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Cochrane Database Syst Rev. 2000;(2):CD002049.

Low level laser therapy (classes I, II and III) in the treatment of rheumatoid arthritis.

Author information

1
School of Rehabilitation Sciences, Faculty of Health Sciences, University of Ottawa, 451 Smyth Road, Ottawa, Ontario, Canada, K1H-8M5. lbrossea@uottawa.ca

Abstract

BACKGROUND:

Rheumatoid arthritis (RA) affects a large proportion of the population. Low Level Laser Therapy (LLLT) was introduced as an alternative non-invasive treatment for RA about 10 years ago. LLLT is a light source that generates extremely pure light, of a single wavelength. The effect is not thermal, but rather related to photochemical reactions in the cells. The effectiveness of LLLT for rheumatoid arthritis is still controversial.

OBJECTIVES:

To assess the effectiveness of LLLT in the treatment of RA.

SEARCH STRATEGY:

We searched MEDLINE, EMBASE, the registries of the Cochrane Musculoskeletal group and the field of Rehabilitation and Related Therapies as well as the Cochrane Controlled Trials Register up to January 30, 2000.

SELECTION CRITERIA:

Following an a priori protocol, we selected only randomized controlled trials of LLLT for the treatment of patients with a clinical diagnosis of RA were eligible. Abstracts were excluded unless further data could be obtained from the authors.

DATA COLLECTION AND ANALYSIS:

Two reviewers independently select trials for inclusion, then extracted data and assessed quality using predetermined forms. Heterogeneity was tested with Cochran's Q test. A fixed effects model was used throughout for continuous variables, except where heterogeneity existed, in which case, a random effects model was used. Results were analyzed as weighted mean differences (WMD) with 95% confidence intervals (CI), where the difference between the treated and control groups was weighted by the inverse of the variance. Standardized mean differences (SMD) were calculated by dividing the difference between treated and control by the baseline variance. SMD were used when different scales were used to measure the same concept (e.g. pain). Dichotomous outcomes were analyzed with odds ratios.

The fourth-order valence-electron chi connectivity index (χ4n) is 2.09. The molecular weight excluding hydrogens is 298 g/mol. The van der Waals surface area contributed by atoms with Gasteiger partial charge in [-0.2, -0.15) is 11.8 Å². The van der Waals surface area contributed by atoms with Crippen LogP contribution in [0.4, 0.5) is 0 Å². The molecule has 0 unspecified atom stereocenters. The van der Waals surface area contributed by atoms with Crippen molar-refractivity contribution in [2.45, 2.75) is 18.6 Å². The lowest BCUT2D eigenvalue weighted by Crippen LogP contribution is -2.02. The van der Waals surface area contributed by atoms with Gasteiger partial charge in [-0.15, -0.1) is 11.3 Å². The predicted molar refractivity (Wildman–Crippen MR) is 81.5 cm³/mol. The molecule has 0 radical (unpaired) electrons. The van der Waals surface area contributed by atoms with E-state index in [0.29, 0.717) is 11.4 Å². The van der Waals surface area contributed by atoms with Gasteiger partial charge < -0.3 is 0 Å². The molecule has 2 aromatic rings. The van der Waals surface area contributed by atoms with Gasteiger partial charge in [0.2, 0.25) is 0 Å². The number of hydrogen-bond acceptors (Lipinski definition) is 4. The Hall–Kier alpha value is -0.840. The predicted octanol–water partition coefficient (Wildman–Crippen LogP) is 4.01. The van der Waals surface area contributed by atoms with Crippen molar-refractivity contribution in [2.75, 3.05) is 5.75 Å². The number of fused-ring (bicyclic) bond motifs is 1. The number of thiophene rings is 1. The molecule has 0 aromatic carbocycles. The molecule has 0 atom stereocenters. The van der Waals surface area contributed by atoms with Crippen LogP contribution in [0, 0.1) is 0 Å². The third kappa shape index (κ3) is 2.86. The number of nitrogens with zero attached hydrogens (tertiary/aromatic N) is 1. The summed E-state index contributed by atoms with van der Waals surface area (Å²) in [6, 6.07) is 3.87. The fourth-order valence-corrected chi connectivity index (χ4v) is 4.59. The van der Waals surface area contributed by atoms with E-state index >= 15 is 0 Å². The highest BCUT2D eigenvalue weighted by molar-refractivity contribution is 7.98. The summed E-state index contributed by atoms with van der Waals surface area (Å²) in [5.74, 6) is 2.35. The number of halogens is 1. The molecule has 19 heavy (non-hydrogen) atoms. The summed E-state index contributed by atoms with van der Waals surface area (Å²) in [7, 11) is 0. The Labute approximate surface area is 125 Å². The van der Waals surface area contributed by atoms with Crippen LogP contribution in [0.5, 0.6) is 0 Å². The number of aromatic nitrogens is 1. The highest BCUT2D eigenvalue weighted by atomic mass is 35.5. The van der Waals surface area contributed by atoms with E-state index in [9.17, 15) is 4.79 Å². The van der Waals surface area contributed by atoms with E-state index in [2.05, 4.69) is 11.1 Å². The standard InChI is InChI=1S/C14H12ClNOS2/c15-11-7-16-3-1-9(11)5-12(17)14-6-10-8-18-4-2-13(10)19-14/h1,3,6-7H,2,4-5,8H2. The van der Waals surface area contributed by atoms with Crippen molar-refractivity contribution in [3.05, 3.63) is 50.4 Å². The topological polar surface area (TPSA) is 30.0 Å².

MAIN RESULTS:

A total of 204 patients were included in the five placebo-controlled trials, with 112 randomized to laser therapy. Relative to a separate control group, LLLT reduced pain by 70% relative to placebo and reduced morning stiffness duration by 27.5 minutes (95%CI: 2.9 to 52 minutes) and increased tip to palm flexibility by 1.3 cm (95% CI: 0. 8 to 1.7 cm). Other outcomes such as functional assessment, range of motion and local swelling did not differ between groups. There were no significant differences between subgroups based on LLLT dosage, wavelength, site of application or treatment length. For RA, relative to a control group using the opposite hand, there was no difference between the control and treatment hand, but all hands improved in terms of pain relief and disease activity.

REVIEWER'S CONCLUSIONS:

In summary, LLLT for RA is beneficial as a minimum of a four-week treatment with reductions in pain and morning stiffness. On the one hand, this meta-analysis found that pooled data gave some evidence of a clinical effect, but the outcomes were in conflict, and it must therefore be concluded that firm documentation of the application of LLLT in RA is not possible. Clinicians and researchers should consistently report the characteristics of the LLLT device and the application techniques used. New trials on LLLT should make use of standardized, validated outcomes. Despite some positive findings, this meta-analysis lacked data on how LLLT effectiveness is affected by four important factors: wavelength, treatment duration of LLLT, dosage and site of application over nerves instead of joints.

PMID:
10796462
DOI:
10.1002/14651858.CD002049
[Indexed for MEDLINE]

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